Study on Informed Choice of Drug Coverage for Medicare Beneficiaries

Grant Description: Is Medicare Part D drug benefit a cost-effective option for healthy Medicare beneficiaries? The researchers hypothesized that seniors use current expenditures to estimate their need for coverage, which could result in a significant underestimate of the true risk. The objective of the project was to evaluate the cost-effectiveness of Medicare Part D for healthy beneficiaries and provide accurate lifetime drug cost information to help seniors make more informed decisions regarding Medicare Part D coverage.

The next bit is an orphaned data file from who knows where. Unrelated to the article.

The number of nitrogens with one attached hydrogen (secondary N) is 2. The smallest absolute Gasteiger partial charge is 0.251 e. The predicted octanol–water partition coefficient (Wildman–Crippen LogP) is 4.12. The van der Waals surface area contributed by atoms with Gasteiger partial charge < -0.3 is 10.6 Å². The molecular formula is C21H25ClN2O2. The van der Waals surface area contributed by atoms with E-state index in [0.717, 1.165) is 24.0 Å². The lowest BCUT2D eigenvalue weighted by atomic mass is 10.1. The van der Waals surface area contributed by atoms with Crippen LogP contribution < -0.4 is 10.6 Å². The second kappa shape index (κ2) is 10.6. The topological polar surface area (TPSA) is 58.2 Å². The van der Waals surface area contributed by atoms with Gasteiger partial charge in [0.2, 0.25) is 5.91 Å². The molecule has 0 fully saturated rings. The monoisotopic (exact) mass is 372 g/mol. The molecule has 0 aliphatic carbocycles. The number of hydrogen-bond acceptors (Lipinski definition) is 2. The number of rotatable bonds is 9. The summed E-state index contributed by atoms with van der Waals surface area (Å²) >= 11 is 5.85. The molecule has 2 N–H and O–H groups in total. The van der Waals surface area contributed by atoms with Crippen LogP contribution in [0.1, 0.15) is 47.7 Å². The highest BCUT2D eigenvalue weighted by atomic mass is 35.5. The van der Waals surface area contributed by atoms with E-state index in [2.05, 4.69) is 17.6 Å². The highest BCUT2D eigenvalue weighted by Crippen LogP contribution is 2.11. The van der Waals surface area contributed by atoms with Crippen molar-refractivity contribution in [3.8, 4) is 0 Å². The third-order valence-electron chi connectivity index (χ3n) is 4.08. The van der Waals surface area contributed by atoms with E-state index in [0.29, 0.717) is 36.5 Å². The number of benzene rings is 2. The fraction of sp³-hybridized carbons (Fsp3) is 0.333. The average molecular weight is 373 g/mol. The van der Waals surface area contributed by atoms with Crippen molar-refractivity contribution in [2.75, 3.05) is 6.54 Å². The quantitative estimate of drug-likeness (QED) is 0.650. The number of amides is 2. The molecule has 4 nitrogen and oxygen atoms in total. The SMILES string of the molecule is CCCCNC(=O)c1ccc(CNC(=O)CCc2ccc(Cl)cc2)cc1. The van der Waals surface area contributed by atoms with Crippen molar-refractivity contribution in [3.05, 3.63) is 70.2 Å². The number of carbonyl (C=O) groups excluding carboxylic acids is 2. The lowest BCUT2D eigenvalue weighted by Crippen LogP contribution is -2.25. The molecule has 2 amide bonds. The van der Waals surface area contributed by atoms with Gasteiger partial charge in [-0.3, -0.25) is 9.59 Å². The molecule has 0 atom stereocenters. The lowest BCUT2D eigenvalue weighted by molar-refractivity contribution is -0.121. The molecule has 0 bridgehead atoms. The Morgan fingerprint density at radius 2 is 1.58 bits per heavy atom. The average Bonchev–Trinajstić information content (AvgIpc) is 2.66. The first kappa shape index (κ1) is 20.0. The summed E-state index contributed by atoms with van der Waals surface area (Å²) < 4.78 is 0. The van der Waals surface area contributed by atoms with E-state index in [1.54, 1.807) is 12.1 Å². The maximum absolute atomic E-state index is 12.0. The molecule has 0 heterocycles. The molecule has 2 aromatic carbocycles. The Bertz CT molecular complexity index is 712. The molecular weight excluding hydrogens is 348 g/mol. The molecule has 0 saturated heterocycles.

Policy Summary: Beginning in 2006, Medicare’s Part D benefit offered outpatient prescription drug coverage to beneficiaries. Medicare beneficiaries have a choice to enroll in Part D drug coverage as soon as they are eligible for Medicare, or to postpone enrollment in Part D until they contract a drug-intensive condition. Postponed enrollment saves the beneficiary the cost of premiums, but adds the cost of a late enrollment penalty if the beneficiary decides to enroll in Part D at a later date. Immediate enrollment clearly is of interest of beneficiaries who have a drug-intensive condition because premiums are not risk-rated and are subsidized heavily by the government. The enrollment decision for a healthy beneficiary is less clear. In order to make an informed enrollment decision, healthy Medicare beneficiaries must have estimates of (a) the lifetime probability that they will contract a drug-intensive condition; (b) their length of survival with the condition; (c) their expected annual drug expenditures with the condition, with and without coverage; and (d) the amount of the late enrollment penalty. Prior to this study the first three estimates were not readily available to beneficiaries. Lifetime probabilities of contracting drug-intensive conditions were available for only a few conditions. Using MCBS data from the period 1993 to 2002, the researchers combined estimates of these cost components to obtain estimated lifetime out-of-pocket expenditures on outpatient prescription drugs, premiums and late enrollment penalties for healthy 65-year-old Medicare beneficiaries if they purchase Part D as soon as they are eligible versus waiting until they contract a drug-intensive condition. The researchers found that the late enrollment penalty provides an important incentive for early enrollment. Eliminating the late enrollment penalty would create a significant cost advantage for postponed enrollment, particularly for men. We also found that the advantage of coverage for healthy beneficiaries – lower out-of-pocket costs – is offset to a degree by the increased spending that results from having prescription drug coverage (moral hazard). Our analysis provides information on only one input to beneficiaries’ Part D enrollment decisions – out-of-pocket spending. Other important factors include the beneficiary’s aversion to risk and the value they place on the additional expenditure on drug consumption induced by Part D coverage, but these factors also favor immediate purchase. The researchers’ estimates and microsimulation model provide a flexible analytic platform that could be used to simulate a variety of policy options regarding the structure of the Part D benefit.